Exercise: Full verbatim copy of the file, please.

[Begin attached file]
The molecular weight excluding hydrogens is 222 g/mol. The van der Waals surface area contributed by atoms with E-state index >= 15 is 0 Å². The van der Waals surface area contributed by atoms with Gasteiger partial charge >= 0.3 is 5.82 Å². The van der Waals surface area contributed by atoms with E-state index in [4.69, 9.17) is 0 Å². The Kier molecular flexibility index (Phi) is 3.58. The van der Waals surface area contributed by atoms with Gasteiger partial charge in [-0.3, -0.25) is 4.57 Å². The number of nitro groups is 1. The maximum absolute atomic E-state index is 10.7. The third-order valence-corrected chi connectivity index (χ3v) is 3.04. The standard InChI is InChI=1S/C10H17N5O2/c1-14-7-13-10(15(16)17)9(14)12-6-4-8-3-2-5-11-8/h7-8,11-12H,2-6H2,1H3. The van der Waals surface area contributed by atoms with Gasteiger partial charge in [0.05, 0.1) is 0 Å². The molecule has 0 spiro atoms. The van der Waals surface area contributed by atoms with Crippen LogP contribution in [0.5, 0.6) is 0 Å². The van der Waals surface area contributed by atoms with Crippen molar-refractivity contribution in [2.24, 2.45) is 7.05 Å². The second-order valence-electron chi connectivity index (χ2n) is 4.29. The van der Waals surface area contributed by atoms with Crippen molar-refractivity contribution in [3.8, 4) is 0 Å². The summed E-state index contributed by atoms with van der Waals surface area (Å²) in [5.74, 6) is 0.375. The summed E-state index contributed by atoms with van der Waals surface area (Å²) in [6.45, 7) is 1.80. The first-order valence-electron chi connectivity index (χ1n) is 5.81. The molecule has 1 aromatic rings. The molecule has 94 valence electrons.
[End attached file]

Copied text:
The molecular weight excluding hydrogens is 222 g/mol. The van der Waals surface area contributed by atoms with E-state index >= 15 is 0 Å². The van der Waals surface area contributed by atoms with Gasteiger partial charge >= 0.3 is 5.82 Å². The van der Waals surface area contributed by atoms with E-state index in [4.69, 9.17) is 0 Å². The Kier molecular flexibility index (Phi) is 3.58. The van der Waals surface area contributed by atoms with Gasteiger partial charge in [-0.3, -0.25) is 4.57 Å². The number of nitro groups is 1. The maximum absolute atomic E-state index is 10.7. The third-order valence-corrected chi connectivity index (χ3v) is 3.04. The standard InChI is InChI=1S/C10H17N5O2/c1-14-7-13-10(15(16)17)9(14)12-6-4-8-3-2-5-11-8/h7-8,11-12H,2-6H2,1H3. The van der Waals surface area contributed by atoms with Gasteiger partial charge in [0.05, 0.1) is 0 Å². The molecule has 0 spiro atoms. The van der Waals surface area contributed by atoms with Crippen LogP contribution in [0.5, 0.6) is 0 Å². The van der Waals surface area contributed by atoms with Crippen molar-refractivity contribution in [2.24, 2.45) is 7.05 Å². The second-order valence-electron chi connectivity index (χ2n) is 4.29. The van der Waals surface area contributed by atoms with Crippen molar-refractivity contribution in [3.8, 4) is 0 Å². The summed E-state index contributed by atoms with van der Waals surface area (Å²) in [5.74, 6) is 0.375. The summed E-state index contributed by atoms with van der Waals surface area (Å²) in [6.45, 7) is 1.80. The first-order valence-electron chi connectivity index (χ1n) is 5.81. The molecule has 1 aromatic rings. The molecule has 94 valence electrons.